Deciphering a Seed Packet or Seed Catalog

Look at a seed packet or seed catalog and you're likely to see unfamiliar codes and abbreviations. Here is what they mean.

| April/May 1994

  • 143 seed packet - burpee carrot
    Once you know the lingo, a seed packet or seed catalog conveys a wealth of information about hybrid types, growing season, and disease resistence.
    PHOTO: W. ATLEE BURPEE & CO.
  • 143 seed packet - cabbage
    Make sure you enter the right code numbers on your order form or you might get cabbage when you wanted cucumber.
    MOTHER EARTH NEWS STAFF

  • 143 seed packet - burpee carrot
  • 143 seed packet - cabbage

Like all technical specialties, seed growers/sellers have a shorthand to convey the most information in the least space. Aside from a paragraph or two describing the variety and its growth habits, the printing on a seed packet or in a seed catalog  comprises cryptic codes and terms that may leave you in the dark. The following is a seed-packet lingo legend:

Stock Numbers come out of the order-taker's computer and are crucial; get one wrong on a mail-order form and you can end up with a packet of Heliocanthus when you expected Head Lettuce.

Varietal Names, especially the older ones, can vary among suppliers and their section of the country. The low evergreen ground cover with small blue flowers called periwinkle in one locale is Vinca Minor or "vinca" in another, Ground-Myrtle or "myrtle" elsewhere.

With new varieties, it's best to buy from the firm that tells you on the packet or in catalog copy that they developed or import the seeds. They will use the correct name and reserve the best seed if there is a quality choice.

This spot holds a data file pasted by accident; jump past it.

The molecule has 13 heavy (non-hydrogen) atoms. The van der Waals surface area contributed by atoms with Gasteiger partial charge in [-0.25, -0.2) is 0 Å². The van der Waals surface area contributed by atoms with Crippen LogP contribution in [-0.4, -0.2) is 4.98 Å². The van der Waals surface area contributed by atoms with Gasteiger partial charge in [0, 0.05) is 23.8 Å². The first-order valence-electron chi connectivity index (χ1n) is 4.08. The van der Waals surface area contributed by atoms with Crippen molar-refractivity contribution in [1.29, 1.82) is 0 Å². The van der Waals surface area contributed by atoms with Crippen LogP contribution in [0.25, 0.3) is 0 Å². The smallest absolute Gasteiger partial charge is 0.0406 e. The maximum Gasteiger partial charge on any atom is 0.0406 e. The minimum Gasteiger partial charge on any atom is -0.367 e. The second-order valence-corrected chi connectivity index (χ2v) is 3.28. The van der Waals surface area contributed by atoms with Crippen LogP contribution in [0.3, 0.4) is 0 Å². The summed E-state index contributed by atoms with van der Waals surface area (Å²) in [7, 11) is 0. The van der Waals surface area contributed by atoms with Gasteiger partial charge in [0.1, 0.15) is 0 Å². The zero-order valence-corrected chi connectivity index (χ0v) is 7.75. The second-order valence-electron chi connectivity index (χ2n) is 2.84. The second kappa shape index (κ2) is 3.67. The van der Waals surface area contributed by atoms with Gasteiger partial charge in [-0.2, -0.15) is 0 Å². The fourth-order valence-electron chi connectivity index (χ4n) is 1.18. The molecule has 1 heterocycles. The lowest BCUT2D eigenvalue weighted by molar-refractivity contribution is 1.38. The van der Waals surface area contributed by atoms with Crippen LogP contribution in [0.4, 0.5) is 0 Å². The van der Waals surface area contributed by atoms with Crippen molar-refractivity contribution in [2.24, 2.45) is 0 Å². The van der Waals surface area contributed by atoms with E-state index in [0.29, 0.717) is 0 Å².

Hybrid plants (Hb) (F1) or (F2) are bred from two or more different parent stocks, with traits that improve on the best characteristics of both strains, but they are unable to pass them on—like a mule can't heir its kick.

Don't save hybrid seed and plant it; you'll get an atavistic throwback with the worst characteristics of some half-wild great-grandparent. Open-pollinated (OP) seed will grow true to type. Reserve seed Reselected variety that does best in your soil and climate. Genetics of sweet corn is often indicated by an (S), which means it is a glucose-containing, eating variety rather than field corn. (Se) is an extra-sweet hybrid; (Sh2) is a super-sweet hybrid that must self-pollinate ...which means they must be planted upwind of and some distance from other corn varieties to develop the sugary trait.






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